1. In a series of non-nephritic individuals the total non-protein nitrogen of the blood, determined by Folin's method, was found to lie between 15 and 43 milligrams per 100 cubic centimeters. From 50 to 60 per cent. of this was in the ammonia-urea fraction.

2. In cardiovascular disease with renal congestion, but without other renal lesion, there was no evidence of increase of non-protein nitrogen in the blood, nor of alteration of the ammonia-urea percentage.

3. In chronic nephritis with marked albuminuria and edema there was very little, if any, increase or alteration.

4. In chronic nephritis with hypertension the non-protein nitrogen was definitely increased, ranging from 40 to 180 milligrams per 100 cubic centimeters of blood. The percentage of the ammonia-urea fraction was usually higher than in non-nephritic cases.

5. Cases showing high non-protein nitrogen values were subject to rapid fluctuations in these values in the course of a few days. As a rule, clinical improvement was associated with a fall of the non-protein nitrogen figures to nearer the normal range.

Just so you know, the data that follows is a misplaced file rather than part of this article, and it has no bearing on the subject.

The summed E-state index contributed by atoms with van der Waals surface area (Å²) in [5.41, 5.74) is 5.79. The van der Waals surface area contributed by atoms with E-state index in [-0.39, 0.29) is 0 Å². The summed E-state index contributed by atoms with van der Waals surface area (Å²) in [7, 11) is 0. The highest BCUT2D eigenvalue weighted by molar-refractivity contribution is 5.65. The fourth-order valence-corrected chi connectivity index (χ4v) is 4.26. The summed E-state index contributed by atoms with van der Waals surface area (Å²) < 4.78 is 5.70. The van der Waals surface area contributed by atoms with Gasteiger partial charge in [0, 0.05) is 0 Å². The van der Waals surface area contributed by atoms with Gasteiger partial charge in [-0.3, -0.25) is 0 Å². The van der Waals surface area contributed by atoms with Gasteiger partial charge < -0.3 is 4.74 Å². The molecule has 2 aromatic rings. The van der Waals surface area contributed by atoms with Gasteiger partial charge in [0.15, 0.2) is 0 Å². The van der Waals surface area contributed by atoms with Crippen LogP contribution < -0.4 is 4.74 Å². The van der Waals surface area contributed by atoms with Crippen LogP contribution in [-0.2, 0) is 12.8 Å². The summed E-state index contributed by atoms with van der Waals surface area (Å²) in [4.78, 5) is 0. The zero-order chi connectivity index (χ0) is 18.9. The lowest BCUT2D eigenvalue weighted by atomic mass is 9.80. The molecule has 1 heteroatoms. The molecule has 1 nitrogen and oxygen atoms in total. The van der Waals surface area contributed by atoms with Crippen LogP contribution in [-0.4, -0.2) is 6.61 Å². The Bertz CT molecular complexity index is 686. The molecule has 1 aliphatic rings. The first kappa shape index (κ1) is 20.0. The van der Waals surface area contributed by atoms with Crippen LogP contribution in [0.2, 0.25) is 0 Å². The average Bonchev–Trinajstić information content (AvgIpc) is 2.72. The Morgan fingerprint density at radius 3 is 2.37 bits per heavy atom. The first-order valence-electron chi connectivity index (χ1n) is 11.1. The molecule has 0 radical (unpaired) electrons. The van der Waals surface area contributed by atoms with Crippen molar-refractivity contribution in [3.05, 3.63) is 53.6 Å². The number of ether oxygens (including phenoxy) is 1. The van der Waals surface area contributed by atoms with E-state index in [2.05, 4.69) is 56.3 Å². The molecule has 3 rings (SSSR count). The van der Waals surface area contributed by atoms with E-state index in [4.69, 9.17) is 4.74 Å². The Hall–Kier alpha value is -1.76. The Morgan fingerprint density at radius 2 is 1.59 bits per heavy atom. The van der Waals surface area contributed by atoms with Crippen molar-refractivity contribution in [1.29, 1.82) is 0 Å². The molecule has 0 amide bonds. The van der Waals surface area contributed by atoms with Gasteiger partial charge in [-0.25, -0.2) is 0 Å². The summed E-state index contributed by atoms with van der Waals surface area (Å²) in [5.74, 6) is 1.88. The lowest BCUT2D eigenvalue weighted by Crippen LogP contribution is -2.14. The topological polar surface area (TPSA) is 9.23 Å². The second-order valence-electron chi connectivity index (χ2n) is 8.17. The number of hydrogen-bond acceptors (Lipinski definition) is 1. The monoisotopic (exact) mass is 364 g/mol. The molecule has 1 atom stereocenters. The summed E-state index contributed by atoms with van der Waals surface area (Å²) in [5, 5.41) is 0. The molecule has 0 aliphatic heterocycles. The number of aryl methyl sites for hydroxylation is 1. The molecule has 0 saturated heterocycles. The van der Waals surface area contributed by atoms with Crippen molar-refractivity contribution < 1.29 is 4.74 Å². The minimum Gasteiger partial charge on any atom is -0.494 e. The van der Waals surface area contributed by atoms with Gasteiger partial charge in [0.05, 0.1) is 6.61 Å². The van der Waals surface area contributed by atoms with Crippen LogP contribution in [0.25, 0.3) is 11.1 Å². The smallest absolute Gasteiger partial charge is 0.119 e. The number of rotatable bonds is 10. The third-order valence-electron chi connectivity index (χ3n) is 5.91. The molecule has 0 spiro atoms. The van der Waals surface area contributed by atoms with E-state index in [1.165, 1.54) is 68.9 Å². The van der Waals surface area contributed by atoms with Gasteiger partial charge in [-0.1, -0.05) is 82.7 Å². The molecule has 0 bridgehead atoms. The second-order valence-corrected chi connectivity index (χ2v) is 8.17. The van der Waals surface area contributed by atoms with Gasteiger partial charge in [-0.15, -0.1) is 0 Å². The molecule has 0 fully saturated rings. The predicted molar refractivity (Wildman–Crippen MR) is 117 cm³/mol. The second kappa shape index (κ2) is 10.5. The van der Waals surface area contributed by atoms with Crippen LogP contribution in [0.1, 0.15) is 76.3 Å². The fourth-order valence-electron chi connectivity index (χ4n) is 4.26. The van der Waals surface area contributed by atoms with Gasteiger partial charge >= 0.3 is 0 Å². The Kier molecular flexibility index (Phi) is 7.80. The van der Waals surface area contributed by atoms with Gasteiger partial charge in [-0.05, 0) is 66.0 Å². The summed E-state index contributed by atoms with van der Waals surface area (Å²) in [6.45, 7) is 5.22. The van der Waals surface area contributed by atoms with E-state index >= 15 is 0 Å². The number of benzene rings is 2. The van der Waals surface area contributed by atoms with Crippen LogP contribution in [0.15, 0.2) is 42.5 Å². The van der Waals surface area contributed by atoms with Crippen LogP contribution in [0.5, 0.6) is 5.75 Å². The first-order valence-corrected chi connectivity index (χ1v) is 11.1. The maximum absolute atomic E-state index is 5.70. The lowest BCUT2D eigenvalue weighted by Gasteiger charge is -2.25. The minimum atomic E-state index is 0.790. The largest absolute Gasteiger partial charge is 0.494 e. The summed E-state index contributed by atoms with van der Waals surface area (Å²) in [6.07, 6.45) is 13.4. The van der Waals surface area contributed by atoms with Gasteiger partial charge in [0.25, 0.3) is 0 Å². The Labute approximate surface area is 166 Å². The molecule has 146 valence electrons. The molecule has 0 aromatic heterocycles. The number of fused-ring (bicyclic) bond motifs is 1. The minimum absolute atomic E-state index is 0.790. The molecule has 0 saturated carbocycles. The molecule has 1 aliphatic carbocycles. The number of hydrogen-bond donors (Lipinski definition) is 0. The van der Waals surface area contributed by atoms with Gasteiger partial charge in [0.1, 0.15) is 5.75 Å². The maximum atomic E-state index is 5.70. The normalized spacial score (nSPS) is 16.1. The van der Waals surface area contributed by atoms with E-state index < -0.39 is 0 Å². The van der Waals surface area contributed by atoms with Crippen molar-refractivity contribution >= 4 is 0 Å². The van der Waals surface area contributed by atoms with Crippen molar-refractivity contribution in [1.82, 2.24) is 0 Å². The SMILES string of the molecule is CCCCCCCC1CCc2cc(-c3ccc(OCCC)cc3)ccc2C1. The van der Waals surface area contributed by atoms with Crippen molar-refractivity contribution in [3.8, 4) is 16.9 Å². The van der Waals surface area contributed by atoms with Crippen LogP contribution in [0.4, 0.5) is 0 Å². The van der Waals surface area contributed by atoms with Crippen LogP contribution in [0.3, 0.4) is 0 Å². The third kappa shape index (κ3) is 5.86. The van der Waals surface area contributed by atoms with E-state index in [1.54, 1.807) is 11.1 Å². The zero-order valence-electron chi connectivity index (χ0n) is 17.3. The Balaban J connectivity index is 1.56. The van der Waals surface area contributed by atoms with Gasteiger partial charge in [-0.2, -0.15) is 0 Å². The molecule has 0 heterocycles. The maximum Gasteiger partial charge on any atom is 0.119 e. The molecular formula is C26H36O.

6. Uremia was almost always accompanied by an increase of non-protein nitrogen in the blood, but no constant relation could be established between the degree of increase and the tendency to uremia.

7. Our cases have not yet been followed for a long enough period to admit of conclusions as to the possible relation between the degree of non-protein nitrogen retention and ultimate prognosis.

8. We believe this method to be a valuable aid in the clinical study of nephritis and that it can be readily carried out in any well equipped clinical laboratory.

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